Mrs. Stein-Wood’s incredible efforts and her selfless acts of kindness have made her the
co-recipient of the 12th Annual Society of Brain Mapping and Therapeutics Humanitarian Award.
Recognized by the 12th Annual World Congress of
The Society for Brain Mapping and Therapeutics (SBMT)
"Breaking Boundaries of Science, Technology, Medicine, Art, and Healthcare"
LENORE STEIN-WOOD was born in 1937 to a working class family in Coney Island, New York, and was the oldest of three.
She excelled academically, however due to financial restraints, she was unable to attend college. She moved to California with her parents and brothers in 1953. She went to work for a group of physiatrists and neurologists and was there for 5 years.
At the age of 20 she married her first husband and they had two sons 13 months apart, David and Michael. After Mrs. Stein-Wood separated from her first husband, she worked at a medical clinic as well as a collection agency. Two physicians who met her through the collection agency asked her to help them start a home health agency in 1968. She became very interested in home health care because it allowed elderly and disabled patients to stay at home and avoid being placed in a nursing home.
After a short while of being involved in home health care, she realized that the Medicare benefits for seniors at living at home was not sufficient.
Several months after helping the physicians Mrs. Stein-Wood decided to open a home health agency of her own. Shortly after opening her own agency, she realized that the custodial services in many cases were much more important to keep people in their own home, rather then a skilled care.
Those custodial services are not covered by Medicare unless there is a need for skilled care. She opened a home maker service which provided custodial care non medicare covered.
While managing her businesses, Mrs. Stein-Wood met a marketing talent, William Wood, who later became her husband. By working together, they were able to strengthen and expand the agencies very quickly. By 1983, the agencies grew to be multimillion-dollar organizations with only one company, UpJohn, as a significant competitor.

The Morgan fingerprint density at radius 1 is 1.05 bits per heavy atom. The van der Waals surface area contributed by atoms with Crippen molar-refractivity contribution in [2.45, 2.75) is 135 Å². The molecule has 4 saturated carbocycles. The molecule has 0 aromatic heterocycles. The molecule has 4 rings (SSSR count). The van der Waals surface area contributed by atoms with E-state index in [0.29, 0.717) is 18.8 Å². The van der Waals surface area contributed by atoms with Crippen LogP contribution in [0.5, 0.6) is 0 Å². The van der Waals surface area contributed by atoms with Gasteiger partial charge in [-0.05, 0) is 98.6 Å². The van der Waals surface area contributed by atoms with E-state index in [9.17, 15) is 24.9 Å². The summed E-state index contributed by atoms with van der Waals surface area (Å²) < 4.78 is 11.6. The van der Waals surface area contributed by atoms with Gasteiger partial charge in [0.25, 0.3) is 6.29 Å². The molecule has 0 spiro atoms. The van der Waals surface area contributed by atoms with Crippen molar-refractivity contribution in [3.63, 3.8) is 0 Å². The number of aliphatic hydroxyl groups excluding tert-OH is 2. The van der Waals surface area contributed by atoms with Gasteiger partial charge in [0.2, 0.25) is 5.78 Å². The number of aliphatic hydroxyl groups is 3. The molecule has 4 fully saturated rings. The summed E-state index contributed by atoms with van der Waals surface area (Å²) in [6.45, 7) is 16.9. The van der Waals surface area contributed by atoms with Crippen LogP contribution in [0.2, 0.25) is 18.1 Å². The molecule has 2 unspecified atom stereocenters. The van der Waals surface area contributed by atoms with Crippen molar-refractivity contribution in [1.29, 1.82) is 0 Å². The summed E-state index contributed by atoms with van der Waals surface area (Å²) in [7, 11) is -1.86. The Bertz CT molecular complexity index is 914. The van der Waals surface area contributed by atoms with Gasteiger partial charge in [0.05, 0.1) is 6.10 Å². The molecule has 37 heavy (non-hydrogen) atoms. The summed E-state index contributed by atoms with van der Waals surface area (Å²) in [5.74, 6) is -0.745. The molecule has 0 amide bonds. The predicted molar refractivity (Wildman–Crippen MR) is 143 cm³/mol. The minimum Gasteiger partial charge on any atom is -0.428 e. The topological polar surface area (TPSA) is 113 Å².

However, for Ms. Stein-Wood, money was never the motivation, and she constantly found ways of using her success to give back to others. Shortly after she sold her companies, her son David, who was formerly depressed, committed suicide.
Ms. Stein-Wood found a way to turn a mother’s worst tragedy into something positive. She began to give her time, efforts and fortune to help bring a better quality of life to those suffering with physiological and psychological disorders. She wanted to make her son’s life count, and thus began to help those who had similar problems as David did, and was able to find healing through helping others. She was active in many organizations pertaining to her business.
Her company was granted two demonstration projects - one by the federal government and one by the state. Her company helped the federal government decide weather or not to cover in-house custodial care to elderly and disabled patients who sought to avoid being placed in long-term care facilities.
Her company also successfully demonstrated to the Medi-Cal program that allowing quadriplegic patients to remain at their homes is ultimately cost effective and benefits the quality of life of the patient.
Furthermore, Mrs. Stein-Wood donated her time to supporting senior citizens at retirement homes. She has also extended herself to the Wounded Warrior Project, which provides aid to injured service members. Additionally, she has served on the board of councilors at USC’s School of Social Work for over 20 years. She also served Northwestern University’s Asher Center for the Study and Treatment of Depressive Disorders.
Moreover, Mrs. Stein-Wood also gave charitable contributions to the American Heart Association, which established the David Lawrence Stein Award in honor of her son’s memory. The award features the highest ranked pediatric research project in the Western States Affiliate. Mrs. Stein-Wood’s incredible efforts and her selfless acts of kindness have made her the co-recipient of the 12th Annual Society of Brain Mapping and Therapeutics Humanitarian Award.